Arno Breker: Schleswig-Holstein-Haus

The work of Arno Breker, the man generally given the wholly un-cuddly soubriquet “Hitler’s favourite sculptor”, is currently being exhibited in Schwerin (Schleswig-Holstein-Haus), Germany.

The Party, 1939 - Photo by muscl_mc

The idea to hold such an exhibition at all is not a new one, however it is the only time it has reached fruition due to the rather obvious, sometimes reasonable, sometimes reactionary objections.

Klaus Staeck, president of the Berlin Academy of Arts has been most vocal on the subject: “It is wrong to recognise an artist who created the physical images of Nazi ideology”, “Breker is guilty of crimes against humanity and against art”.

Now, from what I have read on the subject, Breker was a far more complex figure than Staeck is willing to acknowledge. During an interview with Andre Müller in 1979 he comes across as an alternately sympathetic and unsympathetic figure:

Yes, but you expect the state to give you work. As a private enterprise, you have enough customers to provide you with a secure life. Why then do you want state commissions?

I don’t want anything. I want peace and quiet, you understand? I’ve done nothing that went against artistic values or the dignity of the artistic vocation.

In what way have you been harassed then?

After the war, I could no longer exhibit. I was simply no longer invited.

Well then you had the peace and quiet you desired.

Pardon me, but I lost everything with the German defeat.

But you gained peace and quiet.

Irritatingly and interestingly he uses many anecdotes to distract from answering questions about the results of National Socialism:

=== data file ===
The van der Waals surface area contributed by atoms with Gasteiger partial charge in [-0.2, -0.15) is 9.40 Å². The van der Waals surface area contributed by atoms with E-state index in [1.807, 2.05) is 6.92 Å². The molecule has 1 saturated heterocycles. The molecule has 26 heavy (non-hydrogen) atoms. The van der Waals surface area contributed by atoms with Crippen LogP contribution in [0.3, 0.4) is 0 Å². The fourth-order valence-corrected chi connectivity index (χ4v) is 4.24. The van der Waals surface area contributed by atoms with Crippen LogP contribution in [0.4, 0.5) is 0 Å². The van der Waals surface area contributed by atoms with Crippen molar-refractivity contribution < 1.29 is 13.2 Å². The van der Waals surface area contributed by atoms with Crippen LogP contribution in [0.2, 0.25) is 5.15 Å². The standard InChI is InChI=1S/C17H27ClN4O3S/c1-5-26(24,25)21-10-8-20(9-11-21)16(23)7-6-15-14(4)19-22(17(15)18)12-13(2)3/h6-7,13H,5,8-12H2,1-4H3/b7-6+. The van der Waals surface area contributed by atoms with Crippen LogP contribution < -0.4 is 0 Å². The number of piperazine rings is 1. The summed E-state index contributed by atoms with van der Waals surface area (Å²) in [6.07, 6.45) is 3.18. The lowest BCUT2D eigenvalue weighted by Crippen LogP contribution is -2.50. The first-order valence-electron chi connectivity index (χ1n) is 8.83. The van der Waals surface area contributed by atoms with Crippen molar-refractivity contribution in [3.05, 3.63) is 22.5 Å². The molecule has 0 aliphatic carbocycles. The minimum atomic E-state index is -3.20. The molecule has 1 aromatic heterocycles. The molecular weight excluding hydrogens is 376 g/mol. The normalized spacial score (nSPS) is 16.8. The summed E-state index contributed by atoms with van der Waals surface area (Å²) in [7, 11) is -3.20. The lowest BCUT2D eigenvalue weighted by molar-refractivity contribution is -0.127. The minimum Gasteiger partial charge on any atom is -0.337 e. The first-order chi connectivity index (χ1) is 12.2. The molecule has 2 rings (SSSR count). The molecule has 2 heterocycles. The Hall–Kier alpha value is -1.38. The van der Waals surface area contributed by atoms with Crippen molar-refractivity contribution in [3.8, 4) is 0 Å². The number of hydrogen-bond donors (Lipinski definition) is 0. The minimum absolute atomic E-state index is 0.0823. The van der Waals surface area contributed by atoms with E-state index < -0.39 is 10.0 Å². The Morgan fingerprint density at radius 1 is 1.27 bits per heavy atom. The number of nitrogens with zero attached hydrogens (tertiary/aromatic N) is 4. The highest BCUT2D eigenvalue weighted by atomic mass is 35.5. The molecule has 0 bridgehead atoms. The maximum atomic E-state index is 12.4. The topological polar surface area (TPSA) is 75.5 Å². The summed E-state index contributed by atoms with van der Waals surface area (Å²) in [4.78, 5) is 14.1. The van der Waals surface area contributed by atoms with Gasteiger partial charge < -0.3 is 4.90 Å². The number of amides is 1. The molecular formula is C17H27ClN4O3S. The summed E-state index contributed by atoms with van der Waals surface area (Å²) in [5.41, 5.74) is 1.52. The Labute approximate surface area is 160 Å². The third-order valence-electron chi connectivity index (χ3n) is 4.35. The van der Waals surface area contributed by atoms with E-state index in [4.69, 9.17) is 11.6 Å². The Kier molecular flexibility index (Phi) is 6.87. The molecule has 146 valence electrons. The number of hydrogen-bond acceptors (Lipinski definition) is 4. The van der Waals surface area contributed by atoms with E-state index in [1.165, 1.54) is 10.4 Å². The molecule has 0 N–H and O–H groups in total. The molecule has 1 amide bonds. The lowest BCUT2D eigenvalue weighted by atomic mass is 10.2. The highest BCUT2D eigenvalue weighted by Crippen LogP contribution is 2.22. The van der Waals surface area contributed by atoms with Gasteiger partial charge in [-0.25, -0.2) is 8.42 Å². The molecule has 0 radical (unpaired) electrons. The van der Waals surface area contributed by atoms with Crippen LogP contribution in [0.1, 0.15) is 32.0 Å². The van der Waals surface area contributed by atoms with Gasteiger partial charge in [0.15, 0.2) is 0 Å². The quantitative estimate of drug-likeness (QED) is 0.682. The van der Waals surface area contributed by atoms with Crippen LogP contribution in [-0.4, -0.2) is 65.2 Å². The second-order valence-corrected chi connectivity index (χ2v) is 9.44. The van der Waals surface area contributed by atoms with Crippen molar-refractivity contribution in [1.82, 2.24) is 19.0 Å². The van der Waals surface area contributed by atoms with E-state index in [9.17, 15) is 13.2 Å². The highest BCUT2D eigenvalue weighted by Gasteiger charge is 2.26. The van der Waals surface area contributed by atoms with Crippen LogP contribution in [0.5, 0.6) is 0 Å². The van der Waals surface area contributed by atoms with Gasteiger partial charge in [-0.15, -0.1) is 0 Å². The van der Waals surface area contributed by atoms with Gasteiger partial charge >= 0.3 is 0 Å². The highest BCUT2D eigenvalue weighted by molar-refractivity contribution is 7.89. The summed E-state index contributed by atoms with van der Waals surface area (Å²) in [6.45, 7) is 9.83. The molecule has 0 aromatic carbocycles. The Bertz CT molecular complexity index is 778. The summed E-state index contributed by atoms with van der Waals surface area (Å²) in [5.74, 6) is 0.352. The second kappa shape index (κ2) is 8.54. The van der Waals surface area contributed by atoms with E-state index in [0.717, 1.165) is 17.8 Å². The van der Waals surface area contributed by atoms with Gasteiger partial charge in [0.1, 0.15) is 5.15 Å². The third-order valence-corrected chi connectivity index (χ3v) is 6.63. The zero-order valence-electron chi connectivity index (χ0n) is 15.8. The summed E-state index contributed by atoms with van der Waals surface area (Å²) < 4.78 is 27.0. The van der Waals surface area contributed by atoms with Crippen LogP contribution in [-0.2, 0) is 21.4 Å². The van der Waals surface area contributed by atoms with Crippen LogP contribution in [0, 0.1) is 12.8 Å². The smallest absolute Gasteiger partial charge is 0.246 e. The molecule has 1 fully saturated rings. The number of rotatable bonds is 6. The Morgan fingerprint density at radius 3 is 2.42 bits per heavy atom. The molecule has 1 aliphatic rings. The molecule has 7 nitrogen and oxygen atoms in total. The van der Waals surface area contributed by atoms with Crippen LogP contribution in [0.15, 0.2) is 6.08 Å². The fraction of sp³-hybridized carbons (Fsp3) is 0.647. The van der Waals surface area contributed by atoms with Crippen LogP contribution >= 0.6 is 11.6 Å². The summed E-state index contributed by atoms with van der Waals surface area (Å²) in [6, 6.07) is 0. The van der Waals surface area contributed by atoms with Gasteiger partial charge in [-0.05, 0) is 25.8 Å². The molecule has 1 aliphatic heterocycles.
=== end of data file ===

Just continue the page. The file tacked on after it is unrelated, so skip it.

Did you experience anything like anger against the regime, or against the people who had deceived you so dreadfully?

May I say the following: in Berlin during the war, we had many parties, and at every one, politics was discussed, which I found nauseating, because it was always the same thing. But I was fortunate enough to have access to music. I was on a first name basis with Wilhelm Kempff and Alfred Cortot. My brother-in-law is a pianist. Elly Ney was also a friend of mine. So to avoid all of that, we had only musical evenings. On one of these evenings the situation in Stalingrad was acute, and people were terribly agitated. Speer was there, and so were some other government ministers, and I said to Speer: either you people know a way out of this situation, or else you’re all criminals.

That’s hardly an answer to my question. I want to know what you felt in 1945 when you realized that these people with whom you’d been together on a daily basis had murdered six million Jews. Was your image of the human being still perfectly intact? Or did you repress it all?

Today I’ve repressed it. Today it’s gone. Because I’m still living, and I have the drive to develop further. Last year I had a heart attack, but after eight days I already had my sketchbook with me under the covers.